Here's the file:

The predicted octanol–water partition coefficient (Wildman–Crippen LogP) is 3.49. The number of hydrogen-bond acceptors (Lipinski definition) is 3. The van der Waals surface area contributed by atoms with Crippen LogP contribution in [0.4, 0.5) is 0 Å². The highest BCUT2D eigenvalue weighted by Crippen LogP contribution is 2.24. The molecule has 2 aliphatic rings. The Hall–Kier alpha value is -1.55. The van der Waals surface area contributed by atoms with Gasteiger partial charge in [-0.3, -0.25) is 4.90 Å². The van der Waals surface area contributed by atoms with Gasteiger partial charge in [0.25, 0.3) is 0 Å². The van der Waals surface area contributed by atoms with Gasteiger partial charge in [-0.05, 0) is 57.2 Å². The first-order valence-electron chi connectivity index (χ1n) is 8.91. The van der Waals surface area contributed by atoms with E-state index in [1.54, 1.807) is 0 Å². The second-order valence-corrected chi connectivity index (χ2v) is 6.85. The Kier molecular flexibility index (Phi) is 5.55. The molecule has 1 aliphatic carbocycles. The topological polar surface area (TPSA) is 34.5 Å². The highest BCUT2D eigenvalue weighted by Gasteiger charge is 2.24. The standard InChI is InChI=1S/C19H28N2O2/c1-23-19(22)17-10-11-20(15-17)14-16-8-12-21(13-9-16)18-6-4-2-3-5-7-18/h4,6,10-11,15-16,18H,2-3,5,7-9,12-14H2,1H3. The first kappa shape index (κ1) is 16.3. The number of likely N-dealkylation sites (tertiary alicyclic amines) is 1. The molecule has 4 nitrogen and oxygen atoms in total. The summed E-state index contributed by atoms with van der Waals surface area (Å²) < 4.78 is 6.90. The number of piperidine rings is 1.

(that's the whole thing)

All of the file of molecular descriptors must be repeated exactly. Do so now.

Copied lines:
The predicted octanol–water partition coefficient (Wildman–Crippen LogP) is 3.49. The number of hydrogen-bond acceptors (Lipinski definition) is 3. The van der Waals surface area contributed by atoms with Crippen LogP contribution in [0.4, 0.5) is 0 Å². The highest BCUT2D eigenvalue weighted by Crippen LogP contribution is 2.24. The molecule has 2 aliphatic rings. The Hall–Kier alpha value is -1.55. The van der Waals surface area contributed by atoms with Gasteiger partial charge in [-0.3, -0.25) is 4.90 Å². The van der Waals surface area contributed by atoms with Gasteiger partial charge in [0.25, 0.3) is 0 Å². The van der Waals surface area contributed by atoms with Gasteiger partial charge in [-0.05, 0) is 57.2 Å². The first-order valence-electron chi connectivity index (χ1n) is 8.91. The van der Waals surface area contributed by atoms with E-state index in [1.54, 1.807) is 0 Å². The second-order valence-corrected chi connectivity index (χ2v) is 6.85. The Kier molecular flexibility index (Phi) is 5.55. The molecule has 1 aliphatic carbocycles. The topological polar surface area (TPSA) is 34.5 Å². The highest BCUT2D eigenvalue weighted by Gasteiger charge is 2.24. The standard InChI is InChI=1S/C19H28N2O2/c1-23-19(22)17-10-11-20(15-17)14-16-8-12-21(13-9-16)18-6-4-2-3-5-7-18/h4,6,10-11,15-16,18H,2-3,5,7-9,12-14H2,1H3. The first kappa shape index (κ1) is 16.3. The number of likely N-dealkylation sites (tertiary alicyclic amines) is 1. The molecule has 4 nitrogen and oxygen atoms in total. The summed E-state index contributed by atoms with van der Waals surface area (Å²) < 4.78 is 6.90. The number of piperidine rings is 1.